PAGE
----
Synbiotics show anti-eczema potential for kids: Meta-analysis

By Stephen Daniells

- Last updated on GMT

Image: iStockPhoto / Taborsk
Image: iStockPhoto / Taborsk

Related tags: Probiotic, Immune system, Gut flora

An international team of researchers report that synbiotics are most effective against eczema in children when multiple probiotic strains are combined with prebiotic fibers.

Data from six studies indicated that probiotics plus prebiotics (Synbiotics) are effective against eczema, also known as atopic dermatitis. The data revealed no preventative role for synbiotics, however.

Writing in JAMA Pediatrics​ the authors note that this is the first meta-analysis of randomized control trials of synbiotics for the treatment and prevention of eczema.

Atopic dermatitis

Atopic dermatitis is one of the first signs of allergy during the early days of life and is said to be due to delayed development of the immune system. It is a common inflammatory skin disorder, which occurs in early childhood and may persists into adult life. According to the American Academy of Dermatologists it affects between 10 to 20% of all infants, but almost half of these kids will 'grow out' of eczema between the ages of five and 15.

Current treatments focus on alleviating symptoms, but probiotics have been studied for over 20 years for their therapeutic benefits for the condition, with numerous studies identifying significant strain-specific benefits.

Meta-analysis

Led by Dr Yung-Sen Chang from the National Yang-Ming University in Taipei, Taiwan, the authors assessed data from six treatment trials including 369 children aged between 0 and 14 years, and two prevention trials including 1,320 children aged from 0-6 months.

“In our pooled analysis, synbiotics significantly reduced the Severity Scoring Atopic Dermatitis (SCORAD) index […] after 8 weeks of treatment,” ​wrote the researchers. “The beneficial effect of synbiotics seems greater than the pooled effect of probiotics in [a] previous meta-analysis.

A greater effect was observed when the authors considered mixed-strain bacterial species products versus single strain products. “There could be a possible synergistic effect of mixed strains of bacteria in regulating the gut microbiota and thus the immune system, and further research is needed,” ​they wrote.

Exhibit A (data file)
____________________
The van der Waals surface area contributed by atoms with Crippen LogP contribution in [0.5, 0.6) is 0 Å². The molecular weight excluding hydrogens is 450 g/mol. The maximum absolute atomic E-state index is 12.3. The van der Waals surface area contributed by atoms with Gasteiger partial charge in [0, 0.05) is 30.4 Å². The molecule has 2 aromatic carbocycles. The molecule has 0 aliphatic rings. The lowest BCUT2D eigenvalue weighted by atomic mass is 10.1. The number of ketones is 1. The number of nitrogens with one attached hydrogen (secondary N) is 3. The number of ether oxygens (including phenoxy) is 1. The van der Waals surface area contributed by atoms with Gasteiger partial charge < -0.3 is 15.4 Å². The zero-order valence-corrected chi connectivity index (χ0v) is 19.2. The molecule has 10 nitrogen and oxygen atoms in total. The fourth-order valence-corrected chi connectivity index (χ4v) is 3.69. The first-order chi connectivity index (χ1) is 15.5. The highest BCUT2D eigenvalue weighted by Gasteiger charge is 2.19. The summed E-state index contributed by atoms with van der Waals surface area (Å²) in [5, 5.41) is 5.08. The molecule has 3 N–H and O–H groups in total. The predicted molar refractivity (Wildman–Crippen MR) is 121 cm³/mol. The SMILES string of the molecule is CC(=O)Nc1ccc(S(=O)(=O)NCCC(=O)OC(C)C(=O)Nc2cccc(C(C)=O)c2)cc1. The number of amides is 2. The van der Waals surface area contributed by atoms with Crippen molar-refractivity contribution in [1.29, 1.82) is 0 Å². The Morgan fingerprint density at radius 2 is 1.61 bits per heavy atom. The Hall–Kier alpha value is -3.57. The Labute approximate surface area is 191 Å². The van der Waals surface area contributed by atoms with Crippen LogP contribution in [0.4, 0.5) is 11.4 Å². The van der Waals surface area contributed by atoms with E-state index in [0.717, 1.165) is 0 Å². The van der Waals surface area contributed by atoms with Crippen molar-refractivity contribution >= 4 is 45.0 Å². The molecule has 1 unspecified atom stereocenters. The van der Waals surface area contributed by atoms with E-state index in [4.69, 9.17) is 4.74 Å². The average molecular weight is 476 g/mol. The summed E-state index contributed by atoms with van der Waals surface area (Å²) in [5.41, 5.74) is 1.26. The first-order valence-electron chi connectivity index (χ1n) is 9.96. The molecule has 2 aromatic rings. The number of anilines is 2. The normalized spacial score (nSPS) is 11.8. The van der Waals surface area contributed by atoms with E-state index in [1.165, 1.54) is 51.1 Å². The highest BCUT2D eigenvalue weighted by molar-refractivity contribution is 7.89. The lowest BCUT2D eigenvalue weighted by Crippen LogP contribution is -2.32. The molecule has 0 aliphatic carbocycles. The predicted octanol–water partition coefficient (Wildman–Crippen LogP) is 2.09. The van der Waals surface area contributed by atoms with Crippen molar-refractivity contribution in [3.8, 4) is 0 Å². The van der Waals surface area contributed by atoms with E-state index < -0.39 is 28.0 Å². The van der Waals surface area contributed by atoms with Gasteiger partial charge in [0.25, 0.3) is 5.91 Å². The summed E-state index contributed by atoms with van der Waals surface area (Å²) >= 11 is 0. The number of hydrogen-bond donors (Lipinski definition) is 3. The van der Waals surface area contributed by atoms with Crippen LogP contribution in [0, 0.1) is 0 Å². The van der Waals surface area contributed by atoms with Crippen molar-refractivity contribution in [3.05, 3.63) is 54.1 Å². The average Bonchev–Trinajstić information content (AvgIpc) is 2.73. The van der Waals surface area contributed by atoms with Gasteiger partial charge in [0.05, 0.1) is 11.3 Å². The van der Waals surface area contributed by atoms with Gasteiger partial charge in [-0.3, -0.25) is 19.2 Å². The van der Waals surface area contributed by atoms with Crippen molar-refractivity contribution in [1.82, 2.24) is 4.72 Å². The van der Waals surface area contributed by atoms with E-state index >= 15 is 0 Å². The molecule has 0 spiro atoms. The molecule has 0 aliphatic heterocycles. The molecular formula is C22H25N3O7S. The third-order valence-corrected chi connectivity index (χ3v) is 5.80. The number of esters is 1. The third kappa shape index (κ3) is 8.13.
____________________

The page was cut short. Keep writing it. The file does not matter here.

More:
“We also found that synbiotics significantly improved the SCORAD index for children aged 1 year or older with AD but did not have a significant effect when infants were also included. This is consistent with previous findings of probiotics [in another paper] suggesting that benefit from probiotics or prebiotics is limited in infants younger than 1 year.

The authors also reported that, while the synbiotics performed better than probiotics, there was no significant difference between synbiotics and prebiotics. “However, only 2 studies with small sample sizes used prebiotics as the control, and it has been shown that prebiotics might by themselves have a possible beneficial effect for the treatment of AD. Therefore, these findings should be interpreted with caution as we might not have had enough power to detect a difference.

They called for more studies to elucidate if there are any difference in efficacy when considering the strains of probiotics and type of prebiotics used.

“Also, further larger studies are needed to address the efficacy of synbiotics for the prevention of this common pediatric disease,” ​they concluded.

The authors were affiliated with the National Yang-Ming University (Taipei, Taiwan), Massachusetts General Hospital for Children, Brigham and Women’s Hospital, Kanawha-Charleston Health Department (West Virginia), Harvard T. H. Chan School of Public Health, and the National Institute of Pediatrics in Mexico City.

Source: JAMA Pediatrics
Volume 170, Number 3, Pages 236-242, doi: 10.1001/jamapediatrics.2015.3943
“Synbiotics for Prevention and Treatment of Atopic Dermatitis: A Meta-analysis of Randomized Clinical Trials”
Authors: Y.S. Chang at al. 

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